Obama is an electable candidate

It was a general perception that the idea of race would hinder presidential hopeful Barack Obama. But that doesn’t seem to be the case as the battle for the White House continues. Obama, who was the underdog among other candidates last year, has become a force to be reckoned with.When the question of electability is asked, I wonder, because it seems to be directed toward Obama, not Hillary Clinton or John Edwards. There is little difference between these folks when it comes to electability. They are or were senators, trained law graduates and successful in their various fields. The only difference is, one is Black, the next is a female and the other is a White male. Some say America is not ready for a Black president, or he is not ready. Others say he is lacking experience.

A look at the Iowa caucuses proved critics wrong. Among the male Democrats, Obama got 35 percent while rival Hillary got 23 percent. Among female Democrats, Obama pulled 57 percent while Hillary managed 11 percent. And among independents, he edged Hillary by 41 percent to 17 percent. America is ready for a president who could change things around, regardless of race, color, religion or creed. Obama is ready. Experience matters but not in all cases.

I respect Sen. Clinton and her values, but the notion that she is the experienced candidate lacks proof. The simple truth, Sen. Obama got elected to public office before her. While Hillary was a well respected first lady with a mere ceremonial role, Obama was serving in the Illinois Senate, passing laws that reformed ethics and health care. He was responsible for the passage of legislation mandating videotaping of homicide interrogations and a law to monitor racial profiling by cops before moving to the Senate in 2005.

Upon graduating from law school, Obama turned down juicy job offers to work as a community organizer in his home state. Obama has worked as an ordinary man; he knows what people are facing more than most candidates. He and wife Michelle just recently paid off their college loans.

In 2002, prior to the Iraq war, Obama addressed an anti-war rally in Chicago: “I know that an invasion of Iraq without a clear rationale and strong international support will only fan flames of the Middle East and encourage the worst, rather than best, impulses of the Arab world, and strengthen the recruitment arm of Al-Qaeda. I am not opposed to all wars. I’m opposed to dumb wars.”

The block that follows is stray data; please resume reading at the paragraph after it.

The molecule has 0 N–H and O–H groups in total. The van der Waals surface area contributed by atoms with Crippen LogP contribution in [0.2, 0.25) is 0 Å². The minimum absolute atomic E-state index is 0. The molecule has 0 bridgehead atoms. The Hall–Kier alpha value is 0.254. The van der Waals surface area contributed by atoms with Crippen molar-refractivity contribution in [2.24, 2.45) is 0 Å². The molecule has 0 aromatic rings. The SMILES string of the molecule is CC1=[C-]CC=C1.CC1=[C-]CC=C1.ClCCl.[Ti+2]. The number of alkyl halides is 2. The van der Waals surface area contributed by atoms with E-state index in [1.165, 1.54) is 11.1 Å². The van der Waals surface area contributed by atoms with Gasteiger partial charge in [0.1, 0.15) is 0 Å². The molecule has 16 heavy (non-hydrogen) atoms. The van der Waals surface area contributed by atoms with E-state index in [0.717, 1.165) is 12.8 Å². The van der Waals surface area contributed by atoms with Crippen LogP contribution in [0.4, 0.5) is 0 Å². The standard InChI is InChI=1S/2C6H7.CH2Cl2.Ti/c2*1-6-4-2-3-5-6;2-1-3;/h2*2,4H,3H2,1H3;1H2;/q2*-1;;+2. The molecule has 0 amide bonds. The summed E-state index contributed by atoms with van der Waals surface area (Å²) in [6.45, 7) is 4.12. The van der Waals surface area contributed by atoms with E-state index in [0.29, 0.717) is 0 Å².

The “experienced” candidate voted for the war in Iraq, adding the possibility of weapons of mass destruction under Saddam Hussein. The result of the war? Hussein is dead, no WMDs were found, America defiled the U.N. order not to go to war, and the country is losing close to $2 trillion to a failed war. Is that experience? What happened to good judgment? What happened to wisdom?

On health care coverage, Clinton’s plan is universal health care that is mandated while Obama opts to reduce health care costs that are optional. The difference is the word “mandate.” Though his plan might not cover everyone, he gives people a choice by making health care affordable. Also, children would be covered under their parents until they turn 25. Hillary’s plan is reasonable; she wants everyone to get health care. But what if one can’t afford it? It goes in this route, probably being fined or taken out of one’s paycheck. Similar cases are happening in Massachusetts.

Obama has a better chance of reuniting the American people. He preaches change of Washington politics, not fear, and he appeals to everyone. He is honest, admitting drug usage as a teenager in his book, while others shy away from their dirty past. He has a better chance over Republicans than Clinton, according to recent polls.

My prediction: Even though he fails to win the nomination due to dirty politics, everyone would remember him as that guy who brought fresh air to American politics. While others say anything to get elected, he sticks to the issue – change.